But clearly this organizational consolidation is a move in the right direction.

Audi: To the Moon!

By: Gary S. Vasilash 1. July 2015

The Google Xprize is not about the Google Car, though arguably it does have an automotive aspect to it.

That is, the $30-million competition is about going to the Moon. Yes, an actual space shot.

lunar audi

But that’s only part of it. The competitors must not only get to the surface of the Earth’s satellite, but they have to put a privately funded lunar rover on it.

And this isn’t a matter of demolition derby with the Moon. The lunar rover then must drive around on the surface—at least 500 meters—and transmit high-definition video and images back to the home planet.

First place: $20-million. Second, $5-million.

Which brings us more directly to the auto industry in the form of Audi.

Audi is working with a group of engineers, technicians and scientists who are operating under the whimsical name “Part-Time Scientists.” This is the only German team.

Explains Prof. Dr. Ulrich Hackenberg, Audi Board Member for Technical Development, “We are pleased to support the project with our know-how in lightweight technology, electronics and robotics.”

In addition, Audi’s Concept Design Studio is undertaking a redesign of the rover, reportedly to “ensure ideal lightweight construction conditions,” probably to make sure it looks cool. After all, it is going to be called the “Audi lunar quattro.”

The aluminum-intensive vehicle is solar powered. It has a maximum speed of 3.6 kmph (2.2 mph).

Takeoff is planned for 2017.

Electrochemical Contest

By: Gary S. Vasilash 30. June 2015

Although the number of EV-skeptics in the industry remains larger than one might expect, the commitment by automotive OEMs and suppliers to come up with the ways and means to advance alternative energy sources for vehicle propulsion is significant.

e-Golf

Elements of the VW e-Golf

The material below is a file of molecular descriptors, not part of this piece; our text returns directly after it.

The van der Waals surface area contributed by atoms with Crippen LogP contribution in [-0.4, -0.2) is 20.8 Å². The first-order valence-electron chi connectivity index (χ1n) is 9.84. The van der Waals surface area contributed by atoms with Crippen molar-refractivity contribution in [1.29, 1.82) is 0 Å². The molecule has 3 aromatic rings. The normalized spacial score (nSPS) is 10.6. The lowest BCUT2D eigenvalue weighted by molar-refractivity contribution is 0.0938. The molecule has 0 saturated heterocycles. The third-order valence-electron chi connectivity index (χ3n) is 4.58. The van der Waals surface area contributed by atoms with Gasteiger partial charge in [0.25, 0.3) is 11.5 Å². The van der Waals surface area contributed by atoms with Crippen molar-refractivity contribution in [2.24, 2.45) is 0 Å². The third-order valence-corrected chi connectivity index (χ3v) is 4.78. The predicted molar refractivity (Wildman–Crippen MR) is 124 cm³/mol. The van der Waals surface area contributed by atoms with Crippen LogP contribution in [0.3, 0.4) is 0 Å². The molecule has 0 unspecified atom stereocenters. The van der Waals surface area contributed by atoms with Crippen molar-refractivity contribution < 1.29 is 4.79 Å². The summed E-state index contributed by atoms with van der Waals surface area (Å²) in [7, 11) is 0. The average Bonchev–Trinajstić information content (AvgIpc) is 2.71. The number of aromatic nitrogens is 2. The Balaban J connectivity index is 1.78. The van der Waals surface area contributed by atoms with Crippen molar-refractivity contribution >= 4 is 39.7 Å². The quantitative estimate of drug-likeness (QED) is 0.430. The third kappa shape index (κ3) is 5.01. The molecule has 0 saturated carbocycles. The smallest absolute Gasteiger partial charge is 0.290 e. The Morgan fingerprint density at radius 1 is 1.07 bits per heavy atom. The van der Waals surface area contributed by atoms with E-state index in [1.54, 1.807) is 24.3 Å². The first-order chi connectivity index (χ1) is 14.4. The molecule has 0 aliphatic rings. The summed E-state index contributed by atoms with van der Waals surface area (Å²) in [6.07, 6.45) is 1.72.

Case in point: Volkswagen and BASF have announced that they will be awarding prizes for the fourth year running to scientists as part of its “Science Award for Electrochemistry.”

This is open to scientists from around the world and is focused on the development of high-capacity energy storage systems. Among the areas of interest are battery materials, cells, battery systems, production, and recycling.

The total prize money is €100,000, with the first-prize winner receiving €50,000.

While I don’t imagine we have a whole lot of scientists reading this, should you be interested in applying for the “Science Award for Electrochemistry,” you can do so at www.science-award.com . The closing date for entries is July 24, 2015.

Who knows? You could revolutionize mobility.

Lincoln, Luxury & Auto’s Autonomous Future

By: Gary S. Vasilash 29. June 2015

Of all of the vehicles unveiled at the New York International Auto Show this past spring, arguably the one that has more than passing significance is the Lincoln Continental.

Lincoln Continental Concept

Although the car is a concept, it is far more than an idea or fanciful notion, it is more likely a thinly veiled version of what will become production reality as Lincoln works to reestablish itself among the ranks of the global luxury brands.

David Woodhouse is the director of Lincoln Design. He is working with his team to create a different sense of luxury, or at least different in the context that it isn’t about racing proverbial rings around the actual Nurburgring, as seems to be de rigueur for those in that vehicular segment.

Luxury, it seems, in the world of Woodhouse is something that is more sensual, captivating and, well luxurious than 0 to 60 times. (Isn’t it odd that muscle cars and luxury cars seem to be described in similar ways: it is about power and performance, not comfort and splendor.)

Woodhouse talks about Lincoln, the Continental and Luxury writ large on this week’s edition of “Autoline After Hours.”

In addition to host John McElroy and me, Woodhouse also talks with John Manoogian II, who started his career as a designer at Ford, and then spent 32 years at General Motors, where his final position was director of Exterior Design for. . .Cadillac. Yes, Lincoln’s crosstown rival. (Woodhouse acknowledges that one of the things that they’re doing at Lincoln is offering something that Cadillac is not.) Manoogian is currently a visiting professor at the College for Creative Studies.

2016 Chevrolet Cruze Front 3/4

In addition to Lincoln, McElroy, Manoogian and I discuss the new Chevy Cruze and Chevy Camaro Convertible, the Alfa Romeo Giulia (Manoogian’s comparison with the Cruze is not to be missed), and Ford’s new electric. . .bicycle.

Giulia

And there is a surprising prediction about the transformation in the auto industry that is to occur in the not-too-distant future as a consequence of autonomy and carsharing. In a sense, for those in the auto industry, the show goes from luxury to dystopia, all in the space of an hour.

So click here and see what we all had to say.